THE CATSKILL WATERSHED
When the whole of the Catskill water supply for New York city has been developed, the water will be taken from four different sources—the Esopus creek, with a watershed of 255 sq. m., whose water will be impounded by the Ashokan dam. with a maximum height of 220 ft. and a length of 5,650 ft., now being built at Olive bridge in Ulster county. The water area of the reservior thus created will be 2)4 miles wide; its capacity, 170,000,000,000 gal., furnishes a daily supply of 250,000.000. The Rondout, the Schoharie and the Catskill rivers will ultimately be drawn upon. The Esopus creek water is now being dealt with. The Ashokan dam (sections of which are illustrated herewith), as has before been told in these columns, will be part masonry and part earth. The width of its base at the centre will be nearly 200 ft. The earth and core-wall portions will extend from the masonry middle section to a junction with the valley on one side and some high ground on the other, and, in addition to the dam, will be a series of dykes, which will be built across depressions in the country to hold the water at the desired level. Beyond the dykes will he a large waste-weir, which, together . with the dykes, will have a total length of 3.8 miles. The preliminary work in the way of excavations for the dam is shown in the accompanying illustration, from which it will be seen that the water of the Esopus creek is bypassed during construction by two 8-ft. steel pipes, big enough to accommodate the creek at its ordinary level, and. as the excavation is carried farther down, the water will he diverted through a channel running along the side of the valley. While the masonry work of the dam is being erected a tunnel, which will be left open till the work is completed, will carry the water away. From the dam the water will flow by gravity through a steel-and-concrete aqueduct (illustrated herewith), 17 ft. in the clear in height and 17)4 ft. wide, built partly in tunnel and partly in the cutand-cover method to the west bank of the Hudson river, at a point between Cornwall and West Point. As for the support of this conduit, no proper wall foundation can be found in the Hudson river, it is almost certain thatit will have to rest on a huge viaduct built across the river to the east bank of the river and continued till it reaches the new Croton reservoir, where connections will be made to draw the water directly from the Ashokan dam into the Croton reservoir until such time as the aqueduct from Ashokan to New York city shall have been completed. From the Croton reservoir the aqueduct will be carried on to the enlarged Kensico reservoir (which will then include Rye pond). This will form an auxiliary storage-reservoir 355 ft. above mean tide and will have a capacity of 25,000,000,000 gal.—sufficient to supply the city for fifty days with 500,000,000 gal. per day. About four miles south of Kensico. at Scarsdale, will be built a large filtration plant, and at Hillview, 6 miles farther south, will be another storage reservoir.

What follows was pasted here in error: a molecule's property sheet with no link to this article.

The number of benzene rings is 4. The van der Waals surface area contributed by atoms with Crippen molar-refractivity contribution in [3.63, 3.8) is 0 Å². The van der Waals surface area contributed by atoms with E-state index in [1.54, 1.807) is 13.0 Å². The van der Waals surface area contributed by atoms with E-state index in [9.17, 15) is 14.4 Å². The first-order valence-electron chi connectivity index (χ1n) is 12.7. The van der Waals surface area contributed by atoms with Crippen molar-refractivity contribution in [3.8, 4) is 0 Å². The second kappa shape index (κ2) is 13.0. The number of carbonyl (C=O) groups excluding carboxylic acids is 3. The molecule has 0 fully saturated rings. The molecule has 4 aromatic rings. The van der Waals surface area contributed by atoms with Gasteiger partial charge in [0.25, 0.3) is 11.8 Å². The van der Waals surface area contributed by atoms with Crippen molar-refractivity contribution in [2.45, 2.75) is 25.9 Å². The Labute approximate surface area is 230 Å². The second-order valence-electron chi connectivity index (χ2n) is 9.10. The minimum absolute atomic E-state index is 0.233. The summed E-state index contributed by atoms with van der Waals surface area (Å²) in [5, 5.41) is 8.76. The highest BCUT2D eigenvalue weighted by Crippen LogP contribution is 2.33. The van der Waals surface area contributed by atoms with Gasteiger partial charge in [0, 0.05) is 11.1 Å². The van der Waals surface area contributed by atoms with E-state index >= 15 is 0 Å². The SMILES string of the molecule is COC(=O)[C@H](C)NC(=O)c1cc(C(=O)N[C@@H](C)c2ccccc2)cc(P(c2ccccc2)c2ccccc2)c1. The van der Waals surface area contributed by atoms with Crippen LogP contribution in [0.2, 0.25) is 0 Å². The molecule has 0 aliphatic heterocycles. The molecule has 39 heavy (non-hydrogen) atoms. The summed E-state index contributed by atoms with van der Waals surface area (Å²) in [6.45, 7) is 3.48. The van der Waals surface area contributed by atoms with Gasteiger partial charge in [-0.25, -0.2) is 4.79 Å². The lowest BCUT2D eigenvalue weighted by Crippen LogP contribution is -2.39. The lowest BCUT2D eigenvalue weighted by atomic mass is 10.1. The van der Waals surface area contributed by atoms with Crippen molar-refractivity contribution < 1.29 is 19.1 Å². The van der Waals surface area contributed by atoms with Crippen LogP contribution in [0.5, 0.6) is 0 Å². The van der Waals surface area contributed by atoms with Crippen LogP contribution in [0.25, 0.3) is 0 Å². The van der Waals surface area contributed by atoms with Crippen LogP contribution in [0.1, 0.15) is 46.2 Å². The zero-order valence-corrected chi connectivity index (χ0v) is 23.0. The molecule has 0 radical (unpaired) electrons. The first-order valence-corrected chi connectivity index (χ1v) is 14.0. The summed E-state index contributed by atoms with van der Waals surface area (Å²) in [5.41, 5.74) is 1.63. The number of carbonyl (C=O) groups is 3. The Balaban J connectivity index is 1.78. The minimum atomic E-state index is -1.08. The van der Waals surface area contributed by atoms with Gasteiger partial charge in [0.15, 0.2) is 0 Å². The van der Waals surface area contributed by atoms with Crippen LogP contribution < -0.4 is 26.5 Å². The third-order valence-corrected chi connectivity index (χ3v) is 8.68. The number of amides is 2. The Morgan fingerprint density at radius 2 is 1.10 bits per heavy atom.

A tunnel of 200,000,000-gal. capacity below the East river, Brooklyn and Richmond (Staten Island) boroughs will be supplied with 100,000,000 gal. daily, the aqueduct terminating in a large reservoir to be built in Forest Park. From the point on Long Island, where this tunnel touches, a line of 20,000,000-gal. capacity will be built through Brooklyn and between the Narrows to Staten Island.